The chance of you breaking up with me right now is 19.67%.
That’s lower than the chance of a long-distance relationship failing but higher than the chance of rolling doubles on two dice.
We stand around awkwardly. This is the last time I’ll see you for an undetermined amount of time, as if you’re just another high school friend that I lost touch with after graduation. We spent the whole day together but now that you’re leaving, all I can think of are questions, not goodbyes.
In some ways, this is like the end of our first date all over again, when the chance of you texting me the next day was 16.33%, lower than the chance of me dying from heart disease. Was this all just a mistake? I thought back then. You walked me to my door, now what? What do I have to do to keep you?
Finally, you ask, semi-casually, “So what’s the probability that I’ll see you again?”
I look down at my doormat and see again the numbers that have haunted me since the thought of long-distance became a likely and then a definite. “What’s the probability of rolling doubles on two dice?” I reply.
You lift my chin up. “You know I suck at those kinds of questions.”
You start to pull out your phone to Google the answer, so instead I throw myself at you for one last long hug before I scurry into my apartment and lock the door.
I hear you sigh and try the doorknob without success. The chance of you asking to come in is 5% since you’re already running late, and soon enough I hear your footsteps fade away.
I’ve always seen probabilities. I’ll wonder to myself a question – the chance of a pay raise or the chance of catching the 5:40 bus – and then little black percentages will flicker in my vision like the channel number on a TV screen.
They’re not definite but they’re quite helpful. After all, what’s the point of getting sweaty running toward the bus stop when I can see the low numbers in front of me and know that it will be a wasted effort? Although sometimes they lead me astray, like the time I saw a 90% chance of passing an exam, got cocky, and the less said about that experience, the better. Unfortunately failure is always a possibility.
I can’t see absolutes. I can’t see black or white, yes or no. If I ask myself groggily in the morning the chance that it’s Tuesday, no numbers appear besides the time and date on my phone. If I ask myself anxiously during an exam the chance that my answer is correct, no numbers appear besides my calculations.
If I ask myself hopefully any time, any day, the chance that you’re the one for me, I get nothing, nada, zilch.
Probabilities make first dates interesting. Observing proper social niceties while fielding get-to-know-you questions on my career and hobbies and culinary tastes is dangerous enough without considering that 40 to 50 percent of marriages in the U.S. end in divorce.
A coin flip, essentially. That’s what it comes down to.
And having my brain go into overdrive calculating all the possible worst-case scenarios is not exactly reassuring.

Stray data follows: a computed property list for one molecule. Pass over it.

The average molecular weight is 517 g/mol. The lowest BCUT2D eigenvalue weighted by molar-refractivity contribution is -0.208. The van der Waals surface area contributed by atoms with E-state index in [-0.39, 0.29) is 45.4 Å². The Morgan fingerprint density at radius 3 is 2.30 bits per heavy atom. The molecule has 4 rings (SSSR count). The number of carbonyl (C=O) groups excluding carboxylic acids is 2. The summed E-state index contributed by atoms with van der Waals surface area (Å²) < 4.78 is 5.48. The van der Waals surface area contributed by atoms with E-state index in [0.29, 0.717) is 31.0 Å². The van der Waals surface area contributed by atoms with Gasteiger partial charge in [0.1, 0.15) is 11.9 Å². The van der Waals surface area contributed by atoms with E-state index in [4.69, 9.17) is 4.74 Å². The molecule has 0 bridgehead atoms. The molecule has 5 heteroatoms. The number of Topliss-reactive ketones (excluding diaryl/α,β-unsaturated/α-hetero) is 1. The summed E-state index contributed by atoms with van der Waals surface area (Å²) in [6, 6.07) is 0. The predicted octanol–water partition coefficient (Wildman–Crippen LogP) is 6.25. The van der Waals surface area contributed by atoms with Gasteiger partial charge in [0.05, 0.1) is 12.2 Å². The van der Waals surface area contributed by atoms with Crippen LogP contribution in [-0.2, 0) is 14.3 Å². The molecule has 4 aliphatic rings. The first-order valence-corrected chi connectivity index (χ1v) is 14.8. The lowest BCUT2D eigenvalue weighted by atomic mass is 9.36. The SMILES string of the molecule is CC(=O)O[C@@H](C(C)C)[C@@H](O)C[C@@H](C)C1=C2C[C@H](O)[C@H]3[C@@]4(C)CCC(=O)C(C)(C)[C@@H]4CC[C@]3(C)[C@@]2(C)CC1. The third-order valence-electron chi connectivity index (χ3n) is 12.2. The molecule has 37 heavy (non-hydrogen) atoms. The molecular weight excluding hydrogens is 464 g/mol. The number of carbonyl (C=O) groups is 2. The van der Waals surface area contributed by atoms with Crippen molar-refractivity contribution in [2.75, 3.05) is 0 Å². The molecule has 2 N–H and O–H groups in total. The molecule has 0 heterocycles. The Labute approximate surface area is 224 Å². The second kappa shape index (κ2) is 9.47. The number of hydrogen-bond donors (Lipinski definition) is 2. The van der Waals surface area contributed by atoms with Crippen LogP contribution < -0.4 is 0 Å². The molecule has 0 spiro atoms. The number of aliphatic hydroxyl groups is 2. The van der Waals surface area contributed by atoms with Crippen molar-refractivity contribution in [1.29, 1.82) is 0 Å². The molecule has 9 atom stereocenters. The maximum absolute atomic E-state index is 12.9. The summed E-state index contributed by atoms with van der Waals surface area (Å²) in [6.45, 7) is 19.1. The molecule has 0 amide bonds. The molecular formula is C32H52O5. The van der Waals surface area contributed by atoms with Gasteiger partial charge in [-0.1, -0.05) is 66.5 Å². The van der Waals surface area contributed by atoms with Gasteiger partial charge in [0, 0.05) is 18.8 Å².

You are not an exception. The numbers I see on our first date are low, like they were for all of the people I dated before. I suppose the difference is that being with you makes me feel like I’m six years old again, wrapped up in a puffy purple scarf and sledding down a huge snowy hill, arms thrown up as I scream excitedly.
I can’t believe I’m banking on a coin flip.
You finally learn about the probabilities because I keep staring at you for far too long with a frown on my face.
Something on your mind? you ask, and I keep processing numbers while denying No, just looking at you, before you finally have enough and call me out about trust and communication and is it someone else? and when I see the probabilities plunge to the chance of rolling doubles on two dice three times in a row, that’s when I tell you in a desperate gamble to keep you.
You have a hard time believing me at first, but my agitation and correct answers to a few probability questions finally convince you. (Or maybe it’s also because days later I purposely leave out my phone unlocked, and you find nothing suspicious besides my brother’s last text of hey, how many doos are there in baby shark. I think you feel guilty afterwards, because you let me koala you for a whole week without complaining.)
You start joking that I shouldn’t go to Vegas.
You start holding my hand when I stare at you for too long.
But the parade of questions in my head never stops.
Probability of me getting through this date without saying something stupid?
Probability of you liking this Valentine’s Day gift?
Probability of you canceling movie night to work overtime being an obvious sign of buried resentment and frustration?
Probability of me regretting this relationship in ten years? Probability of you regretting this relationship in ten years?
Probability of our relationship working long-distance?
Probability of you meeting someone skinnier than me? Someone prettier than me? Someone less neurotic than me?
Probability of seeing you again?
You’ve been spinning me in your web and now I’m waiting for the thread to break.
Because luck runs out. Because no coin lands on heads every time except a weighted one, and I weigh less than you.
Our relationship has always depended on you.
A week before you have to leave, I ask Do you really love me? and when your forehead wrinkles a bit and you squeeze my hand tighter before saying Of course, I wonder about the chance that you’re lying. But I don’t see any probabilities.
I sit with my back against the apartment door. My mind is surprisingly blank.
A few minutes after you leave, you text me.
I miss you. I love you, you say. Don’t listen to the numbers.